We plainly have doubts whether the Federal Reserve Chairman Ben Bernanke’s recent rate cuts can stem the current rout in the still overvalued credit markets. The Fed actions could be strategically flawed in failing to address the dilemma that continues to underpin asset-dependent economies.

Investors now appear to be programmed that the Fed’s actions assure a floor to any stock-market trouble. Recent polls of investors, both nonprofessional and professional, show the same expectation: higher stock prices. This historically is a dangerous time to be fully invested, and we are projecting the DOW to continue its broad rotation lower, with an anticipated trading range for the month between 12,700 and 13,975.

The major problem in housing is continuing, with foreclosures being up more than 100% from one year ago. Refinancing activity is rising, with the largest number of adjustable-rate mortgages due to be reset in March 2008, and a majority of them are tided to London Inter Bank rates (LIBOR), which have been rising, not declining. The US treasuries are expected to be price-supported this month, as the US economy continues to slow, with a anticipated peak-in-yield for the US 10-year note at 4.45%.

The US dollar could continue to decline, with expected lower interest rates and subsequently lower US treasury yields, making the US dollar less attractive. We are anticipating the US dollar to have a euro fx equivalent trading range for the month between $1.42 and $1.46. The technical prospective of the US dollar shows that there could be a strong advance, if it can effectively trade above the euro fx equivalent of $1.40. Only time will tell if US policymakers will start to support the US dollar in the hopes of rebuilding global confidence in the currency.


We, at Wavetech Enterprises, LLC, offer our Private Account Wealth Management Services, which is a conservative, flexible, and actively managed investment strategy. Investor’s ordinary and/or tax-deferred funds remain securely in their name at major financial institutions and/or brokerage firms, while we manage their funds Online.

Our wealth management services outperforms others, since we use a unique and proprietary culmination of the following: fundamental analysis of relative valuations, technical analysis of the changing market conditions, evaluations of various economic business cycles, diagnosing sector market psychology, and strategic investment selections with appropriate allocations.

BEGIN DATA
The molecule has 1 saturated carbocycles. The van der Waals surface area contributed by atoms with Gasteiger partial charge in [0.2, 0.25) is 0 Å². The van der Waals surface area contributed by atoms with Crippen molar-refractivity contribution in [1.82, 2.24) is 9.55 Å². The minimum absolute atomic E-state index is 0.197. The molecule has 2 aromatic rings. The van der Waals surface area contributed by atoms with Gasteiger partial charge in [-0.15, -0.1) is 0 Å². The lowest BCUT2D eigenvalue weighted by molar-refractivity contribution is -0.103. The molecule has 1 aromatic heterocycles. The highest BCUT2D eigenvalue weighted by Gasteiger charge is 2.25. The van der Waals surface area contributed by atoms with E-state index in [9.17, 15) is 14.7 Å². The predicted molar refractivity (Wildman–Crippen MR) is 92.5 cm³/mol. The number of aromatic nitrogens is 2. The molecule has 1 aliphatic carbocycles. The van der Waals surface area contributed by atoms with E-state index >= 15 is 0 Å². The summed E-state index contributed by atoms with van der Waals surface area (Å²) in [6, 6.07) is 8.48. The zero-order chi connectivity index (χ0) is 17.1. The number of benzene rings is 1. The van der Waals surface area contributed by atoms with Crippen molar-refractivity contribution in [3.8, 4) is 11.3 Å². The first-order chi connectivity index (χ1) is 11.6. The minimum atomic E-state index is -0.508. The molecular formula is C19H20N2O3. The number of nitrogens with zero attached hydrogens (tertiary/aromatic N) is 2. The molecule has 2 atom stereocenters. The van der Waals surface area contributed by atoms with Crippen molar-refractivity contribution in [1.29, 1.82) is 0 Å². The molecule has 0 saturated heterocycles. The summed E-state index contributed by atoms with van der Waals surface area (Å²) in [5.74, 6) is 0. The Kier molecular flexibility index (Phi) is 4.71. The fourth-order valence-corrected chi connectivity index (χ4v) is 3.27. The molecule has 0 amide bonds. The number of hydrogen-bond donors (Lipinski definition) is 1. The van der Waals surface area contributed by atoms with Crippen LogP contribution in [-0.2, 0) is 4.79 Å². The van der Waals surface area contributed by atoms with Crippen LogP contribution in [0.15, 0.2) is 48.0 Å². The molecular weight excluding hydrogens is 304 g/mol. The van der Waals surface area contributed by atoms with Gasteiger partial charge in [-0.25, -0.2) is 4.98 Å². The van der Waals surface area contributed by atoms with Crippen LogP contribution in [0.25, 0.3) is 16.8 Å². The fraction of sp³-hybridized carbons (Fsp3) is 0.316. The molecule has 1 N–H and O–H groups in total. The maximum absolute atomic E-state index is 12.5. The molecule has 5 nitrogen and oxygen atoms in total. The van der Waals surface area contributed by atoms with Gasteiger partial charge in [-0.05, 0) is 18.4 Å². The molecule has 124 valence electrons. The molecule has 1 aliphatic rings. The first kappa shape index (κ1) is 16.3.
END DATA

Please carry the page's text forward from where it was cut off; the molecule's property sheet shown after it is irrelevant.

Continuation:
These services are ideal for individuals, trusts, foundations and privately held corporations that have large stock, bond and/or real estate holdings and are seeking an active management service to generate a long-term average rate of return on investment between 15% to 20% per year (after fees) through either a rising or declining stock, bond or real estate market.

Please call the number provided below or e-mail us and we would be happy to provide further clarification, if there are any questions regarding the information discussed within this newsletter or our unique wealth management services.


John T. Moir
Worldwide Investment Manager
Wavetech Enterprises, LLC
Phone: (775) 841-9400

Acknowledgements: Federal Data, Klaus-Peter Muller, CEO of Commerzbank in Germany, Capital One earnings report, Michael Darda with MKM Partners, Washington Mutual earnings report, Citigroup earnings report, J.P. Morgan Chase earnings report, Bank of American earnings report, Merrill Lynch earnings report, Kevin Duignan, Managing Director at Fitch, Meredith Whitney, Banking Analyst at CIBC, Christopher Marshall, CFO of Fifth Third Bancorp, Michael Mayo, Banking Analyst at Deutsche Bank, Dennis Moroney, Analyst at TowerGroup, Gary Crittenden, CFO of Citigroup, Steven Roach, Chairman of Morgan Stanley Asia, Stephen Mack with Mack Investment Securities, Doug Kass with Seabreeze Partners, David Rosenberg, Economist with Merrill Lynch, Robert Dye and Stuart Hoffman with PNC.